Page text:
It’s a heavy job to give to Indians—and I use “Indians” here in deference to older tribal people who still use that term comfortably—but I don’t know who else we turn to. Young white men are killing African-Americans and Asian-Americans. Young Blacks are killing each other on the streets, and I don’t know about today but know that in the past Latino and Asian gangs also killed their own. Read The Article
About 700 or 800 years ago—more detailed times and accounts of them are in a book called The Great Warming, by Brian Fagan—California shriveled in drought, and much of it died. Half the live oak trees and half the people who depended on them as a major food source died. One can imagine fire accompanied the years, decades, of drought.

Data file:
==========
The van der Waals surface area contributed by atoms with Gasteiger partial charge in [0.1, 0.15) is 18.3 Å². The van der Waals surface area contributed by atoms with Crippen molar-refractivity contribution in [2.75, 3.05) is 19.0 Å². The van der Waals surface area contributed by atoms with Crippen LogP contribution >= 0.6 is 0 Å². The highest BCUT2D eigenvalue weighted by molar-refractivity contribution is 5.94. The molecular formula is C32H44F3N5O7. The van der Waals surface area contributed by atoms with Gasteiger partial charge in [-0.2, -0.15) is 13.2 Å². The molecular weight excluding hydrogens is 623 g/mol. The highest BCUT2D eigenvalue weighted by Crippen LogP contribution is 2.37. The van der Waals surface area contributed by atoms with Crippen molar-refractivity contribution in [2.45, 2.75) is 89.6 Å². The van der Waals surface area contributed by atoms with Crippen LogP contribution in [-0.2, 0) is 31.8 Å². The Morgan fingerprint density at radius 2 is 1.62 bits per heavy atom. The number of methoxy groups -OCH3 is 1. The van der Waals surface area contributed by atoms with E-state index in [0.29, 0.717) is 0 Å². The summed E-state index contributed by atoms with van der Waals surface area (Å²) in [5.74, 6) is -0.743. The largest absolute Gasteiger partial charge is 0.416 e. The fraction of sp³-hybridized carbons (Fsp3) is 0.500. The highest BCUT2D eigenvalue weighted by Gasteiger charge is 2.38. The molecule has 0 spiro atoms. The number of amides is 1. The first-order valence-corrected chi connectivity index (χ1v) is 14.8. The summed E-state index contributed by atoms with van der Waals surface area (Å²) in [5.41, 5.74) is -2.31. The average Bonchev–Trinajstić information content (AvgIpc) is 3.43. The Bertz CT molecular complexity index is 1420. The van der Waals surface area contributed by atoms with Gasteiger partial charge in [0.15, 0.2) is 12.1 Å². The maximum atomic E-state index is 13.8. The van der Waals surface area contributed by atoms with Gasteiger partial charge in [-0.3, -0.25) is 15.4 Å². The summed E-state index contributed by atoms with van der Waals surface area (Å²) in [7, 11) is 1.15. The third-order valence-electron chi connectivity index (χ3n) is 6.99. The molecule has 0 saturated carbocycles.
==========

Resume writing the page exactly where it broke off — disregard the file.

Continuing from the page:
I can’t help thinking about this as I read reports and see pictures and video coverage of the fires in southern and northern California. Beyond today and California, I think about how vulnerable we make ourselves by where we live, and how far we reach for water and food. When my son, who lives in Phoenix, calls to report a temperature of 117 degrees, I think that he and his city could not live without air conditioning and electricity. And I think of how far some people have to reach for electricity—to the shale fields of North Dakota and Read The Article